The hyperbole in the release is a bit hard to take. Continue reading
Developers of nearby luxury apartments on the market contend that the Solaria situation is not representative of the Riverdale market as a whole, the Riverdale Press reports today.
“People are pointing to the auction and saying the market is in bad shape because of the results of the auction,” said Anne Shahmoon, sales associate at the Shirley Woods. Continue reading
The press release just arrived, two days later than promised, and here it is verbatim (don’t worry, it’s not very long):
FOR IMMEDIATE RELEASE
REDC HOLDS NEW YORK CITY’S FIRST SUCCESSFUL
HIGH-RISE AUCTION FOR SOLARIA CONDOMINIUM
Close to 1,800 Pre-Registered and 550 in Attendance
New York, NY – November 23, 2009 – Real Estate Disposition, LLC (REDC), the nation’s largest real estate auction firm, conducted the first successful NYC luxury high-rise auction for the Solaria condominium on November 22, 2009, with the developer receiving bids and contracts on all homes.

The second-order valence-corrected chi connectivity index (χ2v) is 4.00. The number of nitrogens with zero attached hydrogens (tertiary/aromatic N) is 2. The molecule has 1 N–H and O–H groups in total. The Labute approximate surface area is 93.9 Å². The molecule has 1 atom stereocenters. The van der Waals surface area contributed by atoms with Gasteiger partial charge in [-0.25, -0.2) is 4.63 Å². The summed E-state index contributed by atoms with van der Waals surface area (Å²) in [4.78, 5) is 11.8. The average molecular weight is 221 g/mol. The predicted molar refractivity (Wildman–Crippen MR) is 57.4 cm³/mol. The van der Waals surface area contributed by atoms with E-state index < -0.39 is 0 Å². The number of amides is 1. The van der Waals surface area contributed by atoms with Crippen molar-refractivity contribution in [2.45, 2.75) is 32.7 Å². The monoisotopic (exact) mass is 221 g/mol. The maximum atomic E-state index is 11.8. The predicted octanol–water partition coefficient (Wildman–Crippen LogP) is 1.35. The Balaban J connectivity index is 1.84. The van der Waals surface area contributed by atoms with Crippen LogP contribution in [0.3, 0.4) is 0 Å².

“This auction was an incredible success,” said Robert Friedman, Chairman of REDC. “The buyers of these luxury condominiums got some amazing deals and the developer was able to sell many homes in just a few hours. We already have more than 21 contracts, with over $17 million in proceeds from auction day, and we expect to sell the building out over the next month in our post-auction effort. We will announce the final sold amount once the program is complete. ” Continue reading
This is the view from the condo that my clients hope to buy.
Kicking and almost screaming, I was dragged to Long Island City the other day by clients who became discouraged in their search for an apartment in Manhattan with the space and carrying costs that they were willing to spend.
I was certain they would hate the area, and I was so wrong.
We first visited a sort of cheesy new development on a block of active light industry, and the condo there had aspects that intrigued my clients. Then we went to one called L haus at the foot of the Polaski bridge. Continue reading
Don’t miss today’s update!
When the auction started at 1:22 p.m. this was the room.